SPO_231013 JAMES LOWE-1697206408725
Ireland's wing James Lowe passes the ball during a training session at the Stade de France, in Saint-Denis, on on Friday. Image Credit: AFP

Paris: Bedridden as a teenager with rheumatoid arthritis, James Lowe has taken an unlikely route to lining up for Ireland against his native New Zealand in the Rugby World Cup quarterfinals on Saturday.

The exuberant 31-year-old winger is fit to face the All Blacks after recovering from an eye injury he suffered in the first half of the 36-14 drubbing of Scotland last Saturday.

However, such discomforts are mild by comparison to when, aged 14, he was diagnosed with debilitating rheumatoid arthritis, which began with a “small rash.”

“I’d be in remission for three months and then back in bed for three months. Back to square one,” he said.

Things improved radically once he was given a new drug, which he injected himself with twice a week until his early 20s.

Bad things happen to good people

“I learned then that life is a little unfair — bad things happen to good people and it is how you deal with it,” he said.

Judging by his career since he came to Ireland in 2017 — persuaded to do so by his good friend Jamison Gibson-Park, who also starts on Saturday and who had made the move to Leinster a year earlier — he has dealt with it extremely well.

Lowe came closest of the two to playing for the All Blacks, although his sole opportunity was ruined when a shoulder injury ruled him out of a Test against Samoa.

His non-selection became a bit of a running joke among the Irish squad when both Gibson-Park and Lowe got called up in 2020, benefiting from the then three-year residency rule, which has now been extended to five years.

‘Here to stay’

Never one to hide his feelings or hold back on his opinions, Lowe did express surprise at the possibility he could end up in a green jersey.

“It’s weird that I could be Irish, isn’t it? Like, it is weird,” he said in 2019.

Characters, though, like Lowe are welcome in Ireland head coach Andy Farrell’s squad — the Englishman describes Lowe as a “free spirit”.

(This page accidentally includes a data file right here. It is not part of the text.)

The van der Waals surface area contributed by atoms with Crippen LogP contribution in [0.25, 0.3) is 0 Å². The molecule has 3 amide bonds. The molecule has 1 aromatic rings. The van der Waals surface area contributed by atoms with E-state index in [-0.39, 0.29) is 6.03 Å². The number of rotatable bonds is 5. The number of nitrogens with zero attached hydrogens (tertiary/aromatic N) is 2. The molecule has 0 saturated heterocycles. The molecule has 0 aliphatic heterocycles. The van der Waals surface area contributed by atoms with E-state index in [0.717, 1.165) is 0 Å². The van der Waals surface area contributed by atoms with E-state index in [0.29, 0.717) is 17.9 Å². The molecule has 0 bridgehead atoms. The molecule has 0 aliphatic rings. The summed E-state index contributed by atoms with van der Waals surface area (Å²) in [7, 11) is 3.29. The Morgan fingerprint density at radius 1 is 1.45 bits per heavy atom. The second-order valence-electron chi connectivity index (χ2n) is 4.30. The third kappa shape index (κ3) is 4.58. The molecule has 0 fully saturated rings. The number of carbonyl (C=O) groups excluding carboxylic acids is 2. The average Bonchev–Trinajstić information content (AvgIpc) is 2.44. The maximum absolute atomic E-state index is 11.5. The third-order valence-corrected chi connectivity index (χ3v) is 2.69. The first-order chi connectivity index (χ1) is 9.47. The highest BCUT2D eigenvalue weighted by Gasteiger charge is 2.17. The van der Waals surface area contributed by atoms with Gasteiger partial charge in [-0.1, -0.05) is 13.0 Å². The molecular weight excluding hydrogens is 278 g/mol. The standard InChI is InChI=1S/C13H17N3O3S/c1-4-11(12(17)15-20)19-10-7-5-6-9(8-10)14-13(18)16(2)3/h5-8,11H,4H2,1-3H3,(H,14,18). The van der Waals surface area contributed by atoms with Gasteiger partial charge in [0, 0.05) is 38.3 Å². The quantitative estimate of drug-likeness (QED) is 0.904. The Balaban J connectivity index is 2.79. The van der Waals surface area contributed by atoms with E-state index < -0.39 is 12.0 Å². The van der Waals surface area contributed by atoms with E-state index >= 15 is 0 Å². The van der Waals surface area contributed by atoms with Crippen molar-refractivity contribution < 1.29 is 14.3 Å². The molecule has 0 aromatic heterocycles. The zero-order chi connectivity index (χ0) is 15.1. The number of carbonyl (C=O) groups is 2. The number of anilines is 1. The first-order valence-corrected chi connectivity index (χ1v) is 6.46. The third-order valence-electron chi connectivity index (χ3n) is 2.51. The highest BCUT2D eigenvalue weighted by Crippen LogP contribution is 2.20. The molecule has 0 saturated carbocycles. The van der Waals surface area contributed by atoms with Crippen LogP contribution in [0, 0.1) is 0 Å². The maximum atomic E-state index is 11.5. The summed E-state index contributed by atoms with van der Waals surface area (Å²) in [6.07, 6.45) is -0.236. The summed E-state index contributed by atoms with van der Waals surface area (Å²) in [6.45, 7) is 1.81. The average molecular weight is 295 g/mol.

Farrell also kept the faith with Lowe, whose defensive ability was criticised by many but the player reacted positively, writing a journal on everything to do with his life.

“It’s a great way to reflect and understand why you feel certain ways,” he said in February this year.

“I found that my happy-go-lucky attitude was a bit to do with why it (his defensive skills) didn’t progress as quickly as it should have, but I feel like I’m in a decent spot now with my defence.

Defensive play improves beyond measure

“That probably came down to writing things down.”

Whatever sparked it, his defensive play has improved beyond measure. The crashing tackles he landed on Eben Etzebeth and others in the 13-8 win over defending champions South Africa were just the latest to catch the eye.

Lowe, who along with his wife Arnica welcomed their first child earlier this year, a boy called Nico, has matured from his days in New Zealand when Gibson-Park says he carried on like “a bit of an idiot”.

The player, described by his teammates as “great craic”, still possesses a fair amount of tomfoolery about him as his wife discovered when he rang her from France to show off his new look.

New look

“She was surprised when I rang her, but that was only because I had a moustache. It’s here to stay.”

However, Farrell’s team has no space just for a court jester and even Ireland captain Johnny Sexton, never one to give compliments easily, labelled Lowe as a player “with the X-factor.”

Lowe is not one to pause and contemplate what he has brought to the team, aside from an impressive 11 tries in 25 Tests.

“Every single day there is something new to learn, and I’ll reflect at the end,” he said last month.

“You are a long time retired, aren’t you?”